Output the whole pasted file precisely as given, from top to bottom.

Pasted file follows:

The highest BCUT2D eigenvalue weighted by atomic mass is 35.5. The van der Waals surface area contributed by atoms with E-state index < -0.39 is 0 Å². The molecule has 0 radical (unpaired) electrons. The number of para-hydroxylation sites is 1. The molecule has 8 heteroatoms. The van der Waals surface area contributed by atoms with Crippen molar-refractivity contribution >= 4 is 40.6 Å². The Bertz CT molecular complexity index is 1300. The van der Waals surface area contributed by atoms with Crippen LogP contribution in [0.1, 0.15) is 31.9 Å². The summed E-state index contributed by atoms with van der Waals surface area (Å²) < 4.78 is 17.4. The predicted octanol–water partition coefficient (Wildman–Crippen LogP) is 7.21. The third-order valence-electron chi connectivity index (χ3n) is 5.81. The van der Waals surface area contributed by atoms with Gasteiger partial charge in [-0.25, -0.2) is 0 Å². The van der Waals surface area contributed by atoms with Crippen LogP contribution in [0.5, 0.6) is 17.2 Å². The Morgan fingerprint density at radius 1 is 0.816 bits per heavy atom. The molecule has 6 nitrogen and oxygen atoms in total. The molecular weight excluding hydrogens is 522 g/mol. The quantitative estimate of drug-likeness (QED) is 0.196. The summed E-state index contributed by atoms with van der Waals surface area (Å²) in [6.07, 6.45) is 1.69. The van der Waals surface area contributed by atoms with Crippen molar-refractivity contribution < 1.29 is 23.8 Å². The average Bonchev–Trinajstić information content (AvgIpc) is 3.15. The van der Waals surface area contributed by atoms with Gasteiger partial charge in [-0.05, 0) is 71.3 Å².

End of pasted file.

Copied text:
The highest BCUT2D eigenvalue weighted by atomic mass is 35.5. The van der Waals surface area contributed by atoms with E-state index < -0.39 is 0 Å². The molecule has 0 radical (unpaired) electrons. The number of para-hydroxylation sites is 1. The molecule has 8 heteroatoms. The van der Waals surface area contributed by atoms with Crippen molar-refractivity contribution >= 4 is 40.6 Å². The Bertz CT molecular complexity index is 1300. The van der Waals surface area contributed by atoms with Crippen LogP contribution in [0.1, 0.15) is 31.9 Å². The summed E-state index contributed by atoms with van der Waals surface area (Å²) < 4.78 is 17.4. The predicted octanol–water partition coefficient (Wildman–Crippen LogP) is 7.21. The third-order valence-electron chi connectivity index (χ3n) is 5.81. The van der Waals surface area contributed by atoms with Gasteiger partial charge in [-0.25, -0.2) is 0 Å². The van der Waals surface area contributed by atoms with Crippen LogP contribution in [0.5, 0.6) is 17.2 Å². The Morgan fingerprint density at radius 1 is 0.816 bits per heavy atom. The molecule has 6 nitrogen and oxygen atoms in total. The molecular weight excluding hydrogens is 522 g/mol. The quantitative estimate of drug-likeness (QED) is 0.196. The summed E-state index contributed by atoms with van der Waals surface area (Å²) in [6.07, 6.45) is 1.69. The van der Waals surface area contributed by atoms with Crippen molar-refractivity contribution < 1.29 is 23.8 Å². The average Bonchev–Trinajstić information content (AvgIpc) is 3.15. The van der Waals surface area contributed by atoms with Gasteiger partial charge in [-0.05, 0) is 71.3 Å².